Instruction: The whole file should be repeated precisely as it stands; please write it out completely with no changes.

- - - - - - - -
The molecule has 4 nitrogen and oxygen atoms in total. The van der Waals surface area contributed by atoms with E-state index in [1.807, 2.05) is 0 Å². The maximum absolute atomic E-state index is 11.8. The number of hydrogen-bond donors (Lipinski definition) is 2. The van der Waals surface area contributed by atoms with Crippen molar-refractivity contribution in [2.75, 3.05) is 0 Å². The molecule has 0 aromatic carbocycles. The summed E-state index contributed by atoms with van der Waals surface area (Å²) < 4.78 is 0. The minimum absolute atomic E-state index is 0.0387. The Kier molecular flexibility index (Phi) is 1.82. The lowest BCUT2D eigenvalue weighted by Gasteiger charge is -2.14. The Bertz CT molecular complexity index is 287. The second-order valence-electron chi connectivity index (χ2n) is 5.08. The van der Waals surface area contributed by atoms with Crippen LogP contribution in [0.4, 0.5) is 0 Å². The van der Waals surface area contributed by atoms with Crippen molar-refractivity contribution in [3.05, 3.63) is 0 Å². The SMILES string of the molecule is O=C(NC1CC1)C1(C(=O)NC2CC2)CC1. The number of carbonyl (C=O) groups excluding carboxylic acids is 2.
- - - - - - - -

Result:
The molecule has 4 nitrogen and oxygen atoms in total. The van der Waals surface area contributed by atoms with E-state index in [1.807, 2.05) is 0 Å². The maximum absolute atomic E-state index is 11.8. The number of hydrogen-bond donors (Lipinski definition) is 2. The van der Waals surface area contributed by atoms with Crippen molar-refractivity contribution in [2.75, 3.05) is 0 Å². The molecule has 0 aromatic carbocycles. The summed E-state index contributed by atoms with van der Waals surface area (Å²) < 4.78 is 0. The minimum absolute atomic E-state index is 0.0387. The Kier molecular flexibility index (Phi) is 1.82. The lowest BCUT2D eigenvalue weighted by Gasteiger charge is -2.14. The Bertz CT molecular complexity index is 287. The second-order valence-electron chi connectivity index (χ2n) is 5.08. The van der Waals surface area contributed by atoms with Crippen LogP contribution in [0.4, 0.5) is 0 Å². The van der Waals surface area contributed by atoms with Crippen molar-refractivity contribution in [3.05, 3.63) is 0 Å². The SMILES string of the molecule is O=C(NC1CC1)C1(C(=O)NC2CC2)CC1. The number of carbonyl (C=O) groups excluding carboxylic acids is 2.